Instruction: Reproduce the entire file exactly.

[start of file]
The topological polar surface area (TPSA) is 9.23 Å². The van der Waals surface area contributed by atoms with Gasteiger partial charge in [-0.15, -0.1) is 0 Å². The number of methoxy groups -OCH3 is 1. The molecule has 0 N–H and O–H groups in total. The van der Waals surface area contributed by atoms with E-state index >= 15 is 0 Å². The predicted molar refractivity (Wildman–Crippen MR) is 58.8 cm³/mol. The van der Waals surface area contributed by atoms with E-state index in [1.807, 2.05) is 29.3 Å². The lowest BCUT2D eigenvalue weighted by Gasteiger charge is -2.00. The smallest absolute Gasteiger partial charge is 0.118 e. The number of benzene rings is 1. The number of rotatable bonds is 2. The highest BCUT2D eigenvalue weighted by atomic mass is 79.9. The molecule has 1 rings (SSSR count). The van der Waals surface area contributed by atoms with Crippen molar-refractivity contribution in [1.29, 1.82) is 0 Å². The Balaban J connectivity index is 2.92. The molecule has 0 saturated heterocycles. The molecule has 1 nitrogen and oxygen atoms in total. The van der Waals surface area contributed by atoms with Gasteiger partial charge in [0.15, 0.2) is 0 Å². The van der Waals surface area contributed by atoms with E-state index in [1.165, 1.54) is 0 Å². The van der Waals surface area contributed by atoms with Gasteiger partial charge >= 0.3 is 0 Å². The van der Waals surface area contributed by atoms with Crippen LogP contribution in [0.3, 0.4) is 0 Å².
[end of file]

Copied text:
The topological polar surface area (TPSA) is 9.23 Å². The van der Waals surface area contributed by atoms with Gasteiger partial charge in [-0.15, -0.1) is 0 Å². The number of methoxy groups -OCH3 is 1. The molecule has 0 N–H and O–H groups in total. The van der Waals surface area contributed by atoms with E-state index >= 15 is 0 Å². The predicted molar refractivity (Wildman–Crippen MR) is 58.8 cm³/mol. The van der Waals surface area contributed by atoms with E-state index in [1.807, 2.05) is 29.3 Å². The lowest BCUT2D eigenvalue weighted by Gasteiger charge is -2.00. The smallest absolute Gasteiger partial charge is 0.118 e. The number of benzene rings is 1. The number of rotatable bonds is 2. The highest BCUT2D eigenvalue weighted by atomic mass is 79.9. The molecule has 1 rings (SSSR count). The van der Waals surface area contributed by atoms with Crippen molar-refractivity contribution in [1.29, 1.82) is 0 Å². The Balaban J connectivity index is 2.92. The molecule has 0 saturated heterocycles. The molecule has 1 nitrogen and oxygen atoms in total. The van der Waals surface area contributed by atoms with Gasteiger partial charge in [0.15, 0.2) is 0 Å². The van der Waals surface area contributed by atoms with E-state index in [1.165, 1.54) is 0 Å². The van der Waals surface area contributed by atoms with Gasteiger partial charge >= 0.3 is 0 Å². The van der Waals surface area contributed by atoms with Crippen LogP contribution in [0.3, 0.4) is 0 Å².